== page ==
• karastikarasti Breathing Minnesota Moderator
    edited July 2017

    I am lucky that we do not rely on any income from me. I have not worked for 8 years, but in the next 18 months or so will be looking to go back so we can save more money. We do fine on husband's income, but it doesn't allow us to save or invest much. So I have been thinking about this stuff a lot. For myself, since I have the luxury, I've decided I'm not going back into any job that I define as soul-sucking. If we needed my income, I would do whatever I had to to take care of our family, of course. But as work will be a choice to improve an already stable family life, I will be able to find the job that works within my beliefs about life and work. No job is perfect, of course. There are always people to deal with in some way ;) But I'll have more ability to find a job that fits, rather than making my life fit the job.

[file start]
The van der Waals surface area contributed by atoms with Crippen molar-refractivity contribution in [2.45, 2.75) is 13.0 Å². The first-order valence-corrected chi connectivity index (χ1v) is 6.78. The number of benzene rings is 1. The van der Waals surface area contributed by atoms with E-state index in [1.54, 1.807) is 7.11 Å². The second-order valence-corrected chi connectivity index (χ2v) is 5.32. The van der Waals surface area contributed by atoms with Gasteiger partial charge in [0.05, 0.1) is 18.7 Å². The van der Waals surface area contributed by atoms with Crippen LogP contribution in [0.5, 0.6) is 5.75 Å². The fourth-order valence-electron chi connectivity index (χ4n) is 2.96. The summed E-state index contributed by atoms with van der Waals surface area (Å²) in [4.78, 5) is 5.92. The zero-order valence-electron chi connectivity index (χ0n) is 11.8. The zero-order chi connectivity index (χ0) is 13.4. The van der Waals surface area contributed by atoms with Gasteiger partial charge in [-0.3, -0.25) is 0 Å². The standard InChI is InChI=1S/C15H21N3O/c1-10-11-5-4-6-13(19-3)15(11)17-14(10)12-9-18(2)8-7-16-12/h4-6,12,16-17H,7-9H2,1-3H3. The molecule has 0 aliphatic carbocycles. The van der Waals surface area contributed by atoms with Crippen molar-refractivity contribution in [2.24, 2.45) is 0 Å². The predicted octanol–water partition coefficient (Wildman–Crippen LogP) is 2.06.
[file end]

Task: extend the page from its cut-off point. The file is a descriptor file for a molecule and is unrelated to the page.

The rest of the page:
If your field is broad enough, you may have room to do so as well. Even though there is a sense of "this is how the business world works" there are companies that work outside that box. It might take more work to find them. But some of them are global companies that allow people to work from home. We live in a economically depressed area, but yet we have families with lots of money who move here. They telecommute, and work from home and make lots of money doing so, freeing up their time to live the lives they want instead of living to work. I know people who spend 20+ hours a week JUST driving to work. That is no way to live. There are other ways, I think, and I'm determined to find them. I refuse to give up a significant portion of my life (more than I have already) to working and losing time with my practice and my family to make someone else rich. My time is worth more than anyone can pay me, so it'll have to be a heck of a job that I enjoy for me to give up any of it.